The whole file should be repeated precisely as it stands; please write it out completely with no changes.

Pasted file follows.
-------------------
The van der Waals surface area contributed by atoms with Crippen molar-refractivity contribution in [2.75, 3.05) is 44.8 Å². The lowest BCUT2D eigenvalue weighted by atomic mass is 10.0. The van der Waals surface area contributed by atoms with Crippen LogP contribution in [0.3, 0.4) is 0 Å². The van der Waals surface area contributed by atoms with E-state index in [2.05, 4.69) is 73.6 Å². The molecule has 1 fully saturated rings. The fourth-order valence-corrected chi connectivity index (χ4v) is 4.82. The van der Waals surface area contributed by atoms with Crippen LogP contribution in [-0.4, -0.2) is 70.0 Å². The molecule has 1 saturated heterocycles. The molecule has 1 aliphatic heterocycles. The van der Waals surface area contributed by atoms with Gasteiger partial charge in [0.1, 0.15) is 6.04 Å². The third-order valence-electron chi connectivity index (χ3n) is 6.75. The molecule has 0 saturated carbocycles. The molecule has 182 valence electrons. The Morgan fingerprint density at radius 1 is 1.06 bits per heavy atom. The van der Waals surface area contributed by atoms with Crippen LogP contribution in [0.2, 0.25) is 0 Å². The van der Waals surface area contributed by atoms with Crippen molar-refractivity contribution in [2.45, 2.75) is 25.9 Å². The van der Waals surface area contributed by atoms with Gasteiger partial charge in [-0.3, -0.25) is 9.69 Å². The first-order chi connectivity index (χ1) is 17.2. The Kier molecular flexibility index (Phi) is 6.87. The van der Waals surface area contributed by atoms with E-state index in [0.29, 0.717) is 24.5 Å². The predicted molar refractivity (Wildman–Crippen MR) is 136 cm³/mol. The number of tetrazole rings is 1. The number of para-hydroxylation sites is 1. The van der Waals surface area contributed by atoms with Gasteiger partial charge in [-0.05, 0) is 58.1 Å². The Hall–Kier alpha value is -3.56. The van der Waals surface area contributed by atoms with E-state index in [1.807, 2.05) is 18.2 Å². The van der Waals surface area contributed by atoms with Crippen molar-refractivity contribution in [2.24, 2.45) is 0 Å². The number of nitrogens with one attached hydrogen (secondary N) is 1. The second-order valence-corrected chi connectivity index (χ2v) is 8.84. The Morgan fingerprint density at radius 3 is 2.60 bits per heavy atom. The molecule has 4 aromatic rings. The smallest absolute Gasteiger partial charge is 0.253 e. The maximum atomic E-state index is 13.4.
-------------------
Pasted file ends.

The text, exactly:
The van der Waals surface area contributed by atoms with Crippen molar-refractivity contribution in [2.75, 3.05) is 44.8 Å². The lowest BCUT2D eigenvalue weighted by atomic mass is 10.0. The van der Waals surface area contributed by atoms with Crippen LogP contribution in [0.3, 0.4) is 0 Å². The van der Waals surface area contributed by atoms with E-state index in [2.05, 4.69) is 73.6 Å². The molecule has 1 fully saturated rings. The fourth-order valence-corrected chi connectivity index (χ4v) is 4.82. The van der Waals surface area contributed by atoms with Crippen LogP contribution in [-0.4, -0.2) is 70.0 Å². The molecule has 1 saturated heterocycles. The molecule has 1 aliphatic heterocycles. The van der Waals surface area contributed by atoms with Gasteiger partial charge in [0.1, 0.15) is 6.04 Å². The third-order valence-electron chi connectivity index (χ3n) is 6.75. The molecule has 0 saturated carbocycles. The molecule has 182 valence electrons. The Morgan fingerprint density at radius 1 is 1.06 bits per heavy atom. The van der Waals surface area contributed by atoms with Crippen LogP contribution in [0.2, 0.25) is 0 Å². The van der Waals surface area contributed by atoms with Crippen molar-refractivity contribution in [2.45, 2.75) is 25.9 Å². The van der Waals surface area contributed by atoms with Gasteiger partial charge in [-0.3, -0.25) is 9.69 Å². The first-order chi connectivity index (χ1) is 17.2. The Kier molecular flexibility index (Phi) is 6.87. The van der Waals surface area contributed by atoms with E-state index in [0.29, 0.717) is 24.5 Å². The predicted molar refractivity (Wildman–Crippen MR) is 136 cm³/mol. The number of tetrazole rings is 1. The number of para-hydroxylation sites is 1. The van der Waals surface area contributed by atoms with Gasteiger partial charge in [-0.05, 0) is 58.1 Å². The Hall–Kier alpha value is -3.56. The van der Waals surface area contributed by atoms with E-state index in [1.807, 2.05) is 18.2 Å². The van der Waals surface area contributed by atoms with Crippen molar-refractivity contribution in [2.24, 2.45) is 0 Å². The number of nitrogens with one attached hydrogen (secondary N) is 1. The second-order valence-corrected chi connectivity index (χ2v) is 8.84. The Morgan fingerprint density at radius 3 is 2.60 bits per heavy atom. The molecule has 4 aromatic rings. The smallest absolute Gasteiger partial charge is 0.253 e. The maximum atomic E-state index is 13.4.